U.S. Sen. Dan Coats' Waste of the Week video from last week focuses on something that should resonate with people who enjoy watching commercials. Coats took to task a federal study on "hangry" Americans.
The National Science Foundation issued a $331,000 grant to research whether hungry people became angry, just like the Snickers, Jack Links Jerky and a few other commercials contend.
The researchers gave each spouse in the study a voodoo doll, and when the husband or wife was angry while hungry, they were to stick a pin in the voodoo doll.
"Like I said, you can't make this stuff up," Coats said.
The three-year study concluded the "hangry" phenomenon is real.
While recording the video in the Senate chamber, Coats noted snickers — not the candy bar, but barely suppressed laughter — among the Senate pages.
"This actually happened, folks," Coats said.
"When you mention National Science Foundation, people think, 'Well, this is serious stuff.' I don't know how much of this stuff they do, but there it is," Coats said.
"I'm not trying to stoke that issue and make the American people more hangry," Coats said. "I'm simply trying to expose this so we will be so embarrassed by these kinds of things people will come down to this chamber here and offer legislation to clean up some of this stuff."
Meet the candidates
The St. John Homeowners group is planning candidates forums on two successive Tuesdays. Each will be held 6 p.m. to 9 p.m. at the St John Township Community Center, 1515 W Lincoln Hwy in Schererville.
On March 22, the candidates invited are running for Lake County Commissioner District 2 and Lake County recorder.
On March 29, the candidates are running for Lake County surveyor, Lake County Circuit Court judge, Lake County coroner and south Lake County state representatives.
The public is invited, of course.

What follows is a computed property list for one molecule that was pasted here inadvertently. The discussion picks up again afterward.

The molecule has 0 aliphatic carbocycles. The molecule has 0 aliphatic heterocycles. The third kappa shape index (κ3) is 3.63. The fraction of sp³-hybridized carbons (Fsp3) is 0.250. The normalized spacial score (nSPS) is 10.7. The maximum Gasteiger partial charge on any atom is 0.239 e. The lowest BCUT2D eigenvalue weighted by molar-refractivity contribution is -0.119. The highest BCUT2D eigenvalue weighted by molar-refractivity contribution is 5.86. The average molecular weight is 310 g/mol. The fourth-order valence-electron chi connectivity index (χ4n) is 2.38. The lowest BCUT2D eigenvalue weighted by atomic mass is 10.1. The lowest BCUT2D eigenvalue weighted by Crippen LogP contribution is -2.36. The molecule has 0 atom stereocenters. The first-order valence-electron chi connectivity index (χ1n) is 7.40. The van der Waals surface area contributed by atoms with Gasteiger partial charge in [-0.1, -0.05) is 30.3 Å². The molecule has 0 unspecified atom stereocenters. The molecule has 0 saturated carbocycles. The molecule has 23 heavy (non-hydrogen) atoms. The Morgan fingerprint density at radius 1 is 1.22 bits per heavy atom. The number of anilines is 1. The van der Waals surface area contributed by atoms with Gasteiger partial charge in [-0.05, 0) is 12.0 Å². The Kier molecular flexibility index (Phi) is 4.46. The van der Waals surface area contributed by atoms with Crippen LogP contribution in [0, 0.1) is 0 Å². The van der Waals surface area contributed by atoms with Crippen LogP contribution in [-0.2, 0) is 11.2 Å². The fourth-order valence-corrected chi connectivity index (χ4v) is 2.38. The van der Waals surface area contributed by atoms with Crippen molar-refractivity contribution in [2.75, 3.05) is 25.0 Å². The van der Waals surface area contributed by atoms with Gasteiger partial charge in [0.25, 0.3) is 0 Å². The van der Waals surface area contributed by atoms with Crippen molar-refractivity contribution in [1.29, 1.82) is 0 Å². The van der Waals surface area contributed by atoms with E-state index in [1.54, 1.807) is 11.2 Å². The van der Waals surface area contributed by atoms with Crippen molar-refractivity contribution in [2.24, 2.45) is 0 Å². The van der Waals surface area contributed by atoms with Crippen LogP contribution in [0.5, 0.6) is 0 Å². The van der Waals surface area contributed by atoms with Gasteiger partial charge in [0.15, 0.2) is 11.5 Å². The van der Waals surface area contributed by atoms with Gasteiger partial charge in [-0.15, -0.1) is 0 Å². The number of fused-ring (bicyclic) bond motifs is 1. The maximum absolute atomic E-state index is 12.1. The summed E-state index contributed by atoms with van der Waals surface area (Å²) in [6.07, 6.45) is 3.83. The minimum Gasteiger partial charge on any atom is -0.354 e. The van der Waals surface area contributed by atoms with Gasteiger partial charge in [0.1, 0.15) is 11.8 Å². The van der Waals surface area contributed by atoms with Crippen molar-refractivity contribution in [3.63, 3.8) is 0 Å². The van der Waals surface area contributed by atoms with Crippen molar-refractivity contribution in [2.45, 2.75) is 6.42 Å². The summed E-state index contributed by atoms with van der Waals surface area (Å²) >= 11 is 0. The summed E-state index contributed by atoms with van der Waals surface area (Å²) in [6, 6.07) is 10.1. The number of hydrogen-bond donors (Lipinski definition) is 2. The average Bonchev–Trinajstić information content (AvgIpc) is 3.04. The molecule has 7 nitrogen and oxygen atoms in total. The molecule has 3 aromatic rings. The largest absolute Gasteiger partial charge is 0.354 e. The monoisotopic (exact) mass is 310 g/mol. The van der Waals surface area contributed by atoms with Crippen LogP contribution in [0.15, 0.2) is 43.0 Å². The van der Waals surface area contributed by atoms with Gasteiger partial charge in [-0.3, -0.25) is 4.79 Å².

Cooking up voter turnout
More than 1.4 million suburban Cook County residents are registered to vote Tuesday, according to Cook County Clerk David Orr. That's a record number for a presidential election.
Tuesday is also the first time voters there will be able to register to vote on Election Day. Also, it's the first time 17-year-olds will be allowed to vote in the primary.
"We've already broken records in early voting and voting by mail in this election," Orr said. "From the presidential races to some countywide and state legislative races, there's a lot that's generating interest and excitement. Elections matter, and primary elections matter especially so."
Any voter who isn't registered, or who isn't sure where to vote, can go to cookcountyclerk.com/voterinfo.
If you're planning to vote in Indiana and haven't registered yet, go to indianavoters.com, but hurry. April 4 is the last day to register to vote in Indiana's May 3 primary.
No screening out presidential candidates
Republican voters will have to pick through nine names this spring primary ballot to find their choice of who should be running the White House. Ben Carson, Chris Christie, Rand Paul, Jeb Bush and Carley Fiorina already have dropped out of the presidential sweepstakes, and others may give up before the May 3 primary, but state law requires the Indiana's ballot to list everyone who filed as a candidate earlier this year.
There has been some concern that if there still is a race in May, voters might have a hard time finding frontrunner Donald J. Trump. Some electronic voting machines have a limit to the number of names that can appear on the screen, requring a voter to push another button to view a follow-up screen. A lottery last month by the Lake County elections board established the order of appearance. Trump's name will be eighth in line. Pat Gabrione, the ranking Republican on the Lake County elections board, said all nine names will appear on the same screen.
Among those seen at this month's Northwest Indiana Shared Ethics breakfast included some of this year's candidates: Lake County 3rd District Commissioner Mike Repay, who is running for re-election, and Lake County Councilwoman Christine Cid, one of four Democrats challenging Repay; Marissa McDermott, who is running for Lake Circuit Court judge; Lake County Councilman Eldon Strong, who is running for 2nd District Lake County commissioner; and Lake County Surveyor Bill Emerson Jr.
Andrew Sylwestrowicz of Merrillville has filed suit in Lake Circuit Court to overturn a decision last month by the Lake County elections board to remove his name as a candidate for Lake County Surveyor. The board ruled Sylwestrowicz failed to properly fill out a candidate form called a Statement of Economic Interest.
Sylwestrowicz, 75, a former Merrillville town councilman and veteran of 19 previous political campaigns since 1978, is asking Judge George Paras to restore him to the May 3 Democratic primary. The judge has yet to rule.